6. Ancient Rome
To the ancient Romans, Venus wasn’t a planet but a celestial body: she was the goddess of love and beauty.
The Romans built an empire of gigantic proportions. At its height, it encompassed nearly the entire European continent as well as parts of the Middle East and Africa.
The Roman Empire’s tentacles stretched from England to Egypt, from Spain to Iraq, and from southern Russia to Morocco. More significantly, ancient Roman civilization thrived for nearly one thousand years. The influence of the Romans over all of those peoples over that span of time defies measure.
After adopting Christianity in the 4th century C.E., the Romans spread it to every corner of their empire. They also brought their brand of law and order to all of the territories that they conquered. Latin, the language of the Romans, became the basis for several modern European languages, including Italian, French, and Spanish.
At the height of its expansion (around 120 C.E.), the Roman Empire comprised nearly all of the lands surrounding the Mediterranean Sea.
The Romans were particularly skilled in administration, organization, and engineering. They had a highly trained and disciplined military and an efficient bureaucracy. Without these qualities, the Romans would never have been able to manage their sprawling empire. They were not, however, as driven or original when it came to other intellectual pursuits.
In fact, the Romans basically adopted and copied much of Greek art, literature, philosophy, and even religion. The Romans had the same set of gods as the Greeks, but with different names. In Roman mythology, Zeus became Jupiter, Hera became Juno, Ares changed to Mars, and Athena was Minerva, to name a few examples. The Romans did, however, spread these borrowed ideas everywhere they went.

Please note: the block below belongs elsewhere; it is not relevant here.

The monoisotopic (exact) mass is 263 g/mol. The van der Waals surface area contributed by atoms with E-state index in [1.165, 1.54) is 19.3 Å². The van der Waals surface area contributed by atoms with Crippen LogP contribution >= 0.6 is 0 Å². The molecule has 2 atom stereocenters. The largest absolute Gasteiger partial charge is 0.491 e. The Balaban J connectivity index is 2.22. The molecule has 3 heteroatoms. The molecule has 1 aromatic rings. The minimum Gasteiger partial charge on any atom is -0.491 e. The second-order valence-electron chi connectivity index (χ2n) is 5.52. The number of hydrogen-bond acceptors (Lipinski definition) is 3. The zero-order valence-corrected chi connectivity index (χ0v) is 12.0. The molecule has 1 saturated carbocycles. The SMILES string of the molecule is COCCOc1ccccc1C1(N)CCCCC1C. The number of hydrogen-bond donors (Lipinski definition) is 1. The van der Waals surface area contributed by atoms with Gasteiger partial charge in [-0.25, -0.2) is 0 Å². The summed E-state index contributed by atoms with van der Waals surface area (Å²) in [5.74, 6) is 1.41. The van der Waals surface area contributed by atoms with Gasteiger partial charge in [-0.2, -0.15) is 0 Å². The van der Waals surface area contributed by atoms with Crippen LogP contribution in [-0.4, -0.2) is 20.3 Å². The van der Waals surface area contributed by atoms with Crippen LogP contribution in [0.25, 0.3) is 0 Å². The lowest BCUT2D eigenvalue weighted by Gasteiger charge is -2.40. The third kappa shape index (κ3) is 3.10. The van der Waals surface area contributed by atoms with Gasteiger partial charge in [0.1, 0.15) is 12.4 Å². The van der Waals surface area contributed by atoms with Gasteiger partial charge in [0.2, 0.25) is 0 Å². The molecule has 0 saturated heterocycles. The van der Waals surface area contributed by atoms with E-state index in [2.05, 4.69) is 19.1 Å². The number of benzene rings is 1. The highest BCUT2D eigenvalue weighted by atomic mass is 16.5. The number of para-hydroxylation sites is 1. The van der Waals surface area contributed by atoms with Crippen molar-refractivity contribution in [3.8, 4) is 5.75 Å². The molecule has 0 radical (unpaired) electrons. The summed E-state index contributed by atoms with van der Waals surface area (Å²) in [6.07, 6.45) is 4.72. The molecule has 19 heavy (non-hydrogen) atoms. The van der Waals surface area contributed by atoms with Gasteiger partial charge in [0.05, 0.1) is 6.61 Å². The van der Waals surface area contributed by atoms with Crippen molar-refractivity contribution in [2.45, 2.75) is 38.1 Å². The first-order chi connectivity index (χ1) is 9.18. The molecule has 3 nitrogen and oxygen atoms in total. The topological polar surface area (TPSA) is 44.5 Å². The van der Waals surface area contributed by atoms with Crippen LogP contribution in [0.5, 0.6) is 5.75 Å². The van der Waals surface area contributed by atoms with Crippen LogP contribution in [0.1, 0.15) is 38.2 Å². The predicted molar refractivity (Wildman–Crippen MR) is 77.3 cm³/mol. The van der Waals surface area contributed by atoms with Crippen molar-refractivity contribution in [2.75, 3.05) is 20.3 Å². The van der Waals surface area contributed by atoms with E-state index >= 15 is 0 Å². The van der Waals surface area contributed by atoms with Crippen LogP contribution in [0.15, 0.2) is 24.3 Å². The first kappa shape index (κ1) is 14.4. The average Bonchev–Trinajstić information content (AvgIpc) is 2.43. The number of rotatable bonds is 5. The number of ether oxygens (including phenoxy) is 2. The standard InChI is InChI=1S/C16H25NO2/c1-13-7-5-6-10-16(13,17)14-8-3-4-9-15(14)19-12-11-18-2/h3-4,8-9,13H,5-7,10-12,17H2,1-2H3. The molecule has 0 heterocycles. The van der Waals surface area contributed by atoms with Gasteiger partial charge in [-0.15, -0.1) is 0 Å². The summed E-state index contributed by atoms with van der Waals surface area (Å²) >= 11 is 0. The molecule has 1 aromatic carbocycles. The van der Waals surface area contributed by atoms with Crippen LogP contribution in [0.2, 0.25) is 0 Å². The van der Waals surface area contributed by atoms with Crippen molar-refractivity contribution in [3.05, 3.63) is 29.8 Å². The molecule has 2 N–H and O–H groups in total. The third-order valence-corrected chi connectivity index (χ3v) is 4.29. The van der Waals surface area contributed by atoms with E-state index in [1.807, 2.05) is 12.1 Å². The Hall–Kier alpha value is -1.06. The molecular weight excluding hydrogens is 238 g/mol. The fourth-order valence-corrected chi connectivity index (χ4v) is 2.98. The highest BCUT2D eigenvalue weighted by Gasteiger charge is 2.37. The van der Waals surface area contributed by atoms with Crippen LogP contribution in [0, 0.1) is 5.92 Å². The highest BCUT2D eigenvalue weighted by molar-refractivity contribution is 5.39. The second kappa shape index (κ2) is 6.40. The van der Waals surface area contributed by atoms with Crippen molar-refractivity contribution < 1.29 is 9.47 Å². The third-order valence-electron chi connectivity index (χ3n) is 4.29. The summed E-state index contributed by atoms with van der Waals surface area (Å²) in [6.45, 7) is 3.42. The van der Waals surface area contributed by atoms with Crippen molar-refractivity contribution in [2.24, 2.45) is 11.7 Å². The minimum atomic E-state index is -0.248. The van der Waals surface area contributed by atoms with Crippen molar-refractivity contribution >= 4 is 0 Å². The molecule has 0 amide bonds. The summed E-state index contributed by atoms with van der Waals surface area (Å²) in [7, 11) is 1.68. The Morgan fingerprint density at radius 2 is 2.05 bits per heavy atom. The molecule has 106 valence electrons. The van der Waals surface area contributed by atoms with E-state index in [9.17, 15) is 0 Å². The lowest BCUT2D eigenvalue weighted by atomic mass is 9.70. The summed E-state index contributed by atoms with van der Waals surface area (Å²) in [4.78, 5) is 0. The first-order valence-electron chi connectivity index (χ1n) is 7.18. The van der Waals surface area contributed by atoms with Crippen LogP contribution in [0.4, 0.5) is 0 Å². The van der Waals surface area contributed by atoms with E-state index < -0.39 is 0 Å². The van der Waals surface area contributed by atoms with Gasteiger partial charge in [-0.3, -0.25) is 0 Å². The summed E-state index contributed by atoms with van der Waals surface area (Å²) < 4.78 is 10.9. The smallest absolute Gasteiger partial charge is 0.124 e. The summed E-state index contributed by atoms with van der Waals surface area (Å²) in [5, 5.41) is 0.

Romulus and Remus
According to Roman mythology, twin brothers played an important part in the founding of Rome. These brothers, named Romulus and Remus, were the sons of Mars, the Roman god of war. Abandoned at birth, the twins were raised by a wolf.
When they became older, they decided to found a city along the Tiber River near the spot where they had been abandoned. Each chose a hill upon which to begin a settlement.
As often happens among brothers, disputes led to quarreling and fighting. Angered by Remus’s taunting, Romulus killed his brother in a fit of rage. Romulus went on to build the city that eventually became Rome — named, of course, after Romulus.
As it turned out, Romulus chose a very good spot for his city. Rome was located on the Tiber River about 15 miles inland from the Mediterranean Sea. The Romans had easy access to the sea, and were somewhat protected from seaborne invasion. Also, Rome lay in the middle of the Italian peninsula, the boot-shaped landmass to the west of Greece. From this central position, the Romans could easily access and control all of what is today the modern country of Italy.
Finally, the Italian peninsula’s central location within the Mediterranean Sea made it possible for the Romans to trade and communicate with every part of the Mediterranean world.
- Content created by The Independence Hall Association for ushistory.org under a Creative Commons Attribution 4.0 International License
- Original content contributed by Lumen Learning
If you believe that a portion of this Open Course Framework infringes another’s copyright, contact us.